Thursday, March 28, 2013

A Great App—and a Tempest Giveaway

Morin, Duane. Shakeshare: Sharable Shakespeare. Apple App. 28 March 2013.

Shakespeare Geek, author of the Oldest Shakespeare Blog on the Internet, has developed an amazing and amusing app for the iPhone, iPad, iPod Touch, et cetera.

The app provides an enormous array of quotes and images and allows users to e-mail, tweet, or save them.  The quotes come in two sorts: quotations from Shakespeare (see an example below) and jokes related to Shakespeare (see an example above and to the right).  It's astonishing.  The creativity that combines quotes from Shakespeare with playful Shakespeare-related jokes is very fun—but the images behind those quotes raise it to an unmatchable level.  You can even use your own images with the fun quotations, sending them to your fellow Shakespeare fans.

Moreover, Shakespeare Geek is running a competition right now until March 31.  The details are here, and you could win a copy of Julie Taymor's Tempest.

Download the app for its own sake, but enter the competition, too.  Enjoy!

Links: The App at iTunes.

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Bardfilm is normally written as one word, though it can also be found under a search for "Bard Film Blog." Bardfilm is a Shakespeare blog (admittedly, one of many Shakespeare blogs), and it is dedicated to commentary on films (Shakespeare movies, The Shakespeare Movie, Shakespeare on television, Shakespeare at the cinema), plays, and other matter related to Shakespeare (allusions to Shakespeare in pop culture, quotes from Shakespeare in popular culture, quotations that come from Shakespeare, et cetera).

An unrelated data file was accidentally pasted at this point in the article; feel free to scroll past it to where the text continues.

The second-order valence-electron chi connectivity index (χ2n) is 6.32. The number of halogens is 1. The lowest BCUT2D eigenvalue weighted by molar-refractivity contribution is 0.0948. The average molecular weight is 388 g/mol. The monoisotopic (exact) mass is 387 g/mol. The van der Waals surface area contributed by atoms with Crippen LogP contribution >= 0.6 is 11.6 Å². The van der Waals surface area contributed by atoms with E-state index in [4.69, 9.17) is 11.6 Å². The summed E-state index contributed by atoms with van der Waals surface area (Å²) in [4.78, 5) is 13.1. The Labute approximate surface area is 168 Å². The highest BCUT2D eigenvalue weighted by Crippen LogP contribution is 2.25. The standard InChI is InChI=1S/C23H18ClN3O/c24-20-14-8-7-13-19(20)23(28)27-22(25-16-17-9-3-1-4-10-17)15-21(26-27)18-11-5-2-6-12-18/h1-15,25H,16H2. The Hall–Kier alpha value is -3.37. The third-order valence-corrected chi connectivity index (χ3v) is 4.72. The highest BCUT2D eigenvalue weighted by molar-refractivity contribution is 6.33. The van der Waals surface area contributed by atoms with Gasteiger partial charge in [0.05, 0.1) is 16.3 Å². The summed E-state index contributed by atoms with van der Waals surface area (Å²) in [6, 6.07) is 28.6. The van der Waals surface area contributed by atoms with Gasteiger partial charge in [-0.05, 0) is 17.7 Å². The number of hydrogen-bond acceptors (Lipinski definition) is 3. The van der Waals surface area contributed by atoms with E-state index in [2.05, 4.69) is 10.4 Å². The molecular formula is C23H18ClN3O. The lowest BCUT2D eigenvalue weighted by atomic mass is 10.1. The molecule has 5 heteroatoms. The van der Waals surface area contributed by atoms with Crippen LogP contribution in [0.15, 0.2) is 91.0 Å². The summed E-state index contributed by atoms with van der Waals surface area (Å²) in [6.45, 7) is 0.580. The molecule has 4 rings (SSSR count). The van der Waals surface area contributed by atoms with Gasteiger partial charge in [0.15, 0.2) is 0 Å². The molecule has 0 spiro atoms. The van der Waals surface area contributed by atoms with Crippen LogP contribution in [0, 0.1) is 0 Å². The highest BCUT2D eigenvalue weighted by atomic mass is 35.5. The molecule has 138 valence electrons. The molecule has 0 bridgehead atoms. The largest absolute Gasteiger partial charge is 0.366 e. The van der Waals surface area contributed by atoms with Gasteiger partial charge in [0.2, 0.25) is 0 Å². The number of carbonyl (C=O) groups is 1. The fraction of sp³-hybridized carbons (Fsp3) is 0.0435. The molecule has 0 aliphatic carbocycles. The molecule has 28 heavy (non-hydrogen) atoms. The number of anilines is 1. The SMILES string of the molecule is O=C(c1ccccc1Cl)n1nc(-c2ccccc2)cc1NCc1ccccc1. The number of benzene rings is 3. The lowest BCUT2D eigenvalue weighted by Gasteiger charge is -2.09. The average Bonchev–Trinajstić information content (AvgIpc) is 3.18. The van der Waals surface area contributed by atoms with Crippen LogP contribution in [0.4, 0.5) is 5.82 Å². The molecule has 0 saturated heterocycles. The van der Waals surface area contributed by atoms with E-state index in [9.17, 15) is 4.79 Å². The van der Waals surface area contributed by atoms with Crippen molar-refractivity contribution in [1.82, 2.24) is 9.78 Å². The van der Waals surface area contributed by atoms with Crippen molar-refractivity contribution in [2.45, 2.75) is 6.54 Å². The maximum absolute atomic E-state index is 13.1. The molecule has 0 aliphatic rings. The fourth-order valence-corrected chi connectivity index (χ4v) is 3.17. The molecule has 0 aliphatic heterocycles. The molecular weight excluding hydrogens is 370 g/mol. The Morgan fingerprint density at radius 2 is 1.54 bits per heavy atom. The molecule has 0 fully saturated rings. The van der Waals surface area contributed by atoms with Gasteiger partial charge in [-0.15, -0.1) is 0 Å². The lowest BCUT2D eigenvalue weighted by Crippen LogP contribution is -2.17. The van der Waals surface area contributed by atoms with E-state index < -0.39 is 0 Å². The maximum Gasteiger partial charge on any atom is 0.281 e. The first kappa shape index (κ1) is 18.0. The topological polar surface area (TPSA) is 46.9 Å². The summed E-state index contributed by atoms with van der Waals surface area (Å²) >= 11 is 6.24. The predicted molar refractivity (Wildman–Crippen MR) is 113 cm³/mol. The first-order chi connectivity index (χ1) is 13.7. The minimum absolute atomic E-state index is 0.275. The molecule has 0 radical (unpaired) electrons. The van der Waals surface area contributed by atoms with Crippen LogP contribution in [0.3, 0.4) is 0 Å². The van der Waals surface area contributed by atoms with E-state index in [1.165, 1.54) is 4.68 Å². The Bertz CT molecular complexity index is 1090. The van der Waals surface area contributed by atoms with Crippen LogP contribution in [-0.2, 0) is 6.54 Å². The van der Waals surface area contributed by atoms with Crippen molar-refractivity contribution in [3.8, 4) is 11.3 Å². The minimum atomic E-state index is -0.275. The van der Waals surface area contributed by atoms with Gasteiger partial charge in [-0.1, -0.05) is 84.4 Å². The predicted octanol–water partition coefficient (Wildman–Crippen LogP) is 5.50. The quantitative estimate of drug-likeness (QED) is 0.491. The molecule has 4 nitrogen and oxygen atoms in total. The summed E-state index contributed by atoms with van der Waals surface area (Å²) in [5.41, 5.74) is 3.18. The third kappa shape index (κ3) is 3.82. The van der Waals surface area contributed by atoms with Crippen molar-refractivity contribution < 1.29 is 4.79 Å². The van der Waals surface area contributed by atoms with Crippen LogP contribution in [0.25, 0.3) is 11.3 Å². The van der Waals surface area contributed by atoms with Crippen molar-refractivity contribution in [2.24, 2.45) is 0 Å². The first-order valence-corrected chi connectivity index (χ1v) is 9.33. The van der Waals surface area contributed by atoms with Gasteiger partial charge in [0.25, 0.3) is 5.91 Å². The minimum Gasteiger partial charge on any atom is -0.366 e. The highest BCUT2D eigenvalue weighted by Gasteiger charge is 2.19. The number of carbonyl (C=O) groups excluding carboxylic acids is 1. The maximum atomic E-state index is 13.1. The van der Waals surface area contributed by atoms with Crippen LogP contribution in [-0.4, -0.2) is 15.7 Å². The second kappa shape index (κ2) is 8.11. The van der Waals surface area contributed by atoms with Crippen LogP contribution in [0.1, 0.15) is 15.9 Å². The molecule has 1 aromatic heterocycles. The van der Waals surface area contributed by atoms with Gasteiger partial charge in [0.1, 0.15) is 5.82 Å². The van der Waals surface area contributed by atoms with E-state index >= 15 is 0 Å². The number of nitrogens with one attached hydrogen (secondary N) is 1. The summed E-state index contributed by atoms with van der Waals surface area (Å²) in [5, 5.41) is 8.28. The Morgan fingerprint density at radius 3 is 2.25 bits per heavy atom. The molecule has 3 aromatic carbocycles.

Unless otherwise indicated, quotations from Shakespeare's works are from the following edition:
Shakespeare, William. The Riverside Shakespeare. 2nd ed. Gen. ed. G. Blakemore Evans. Boston: Houghton Mifflin, 1997.
All material original to this blog is copyrighted: Copyright 2008-2039 (and into perpetuity thereafter) by Keith Jones.

The very instant that I saw you did / My heart fly to your service; there resides, / To make me slave to it; and, for your sake, / Am I this patient [b]log-man.

—The Tempest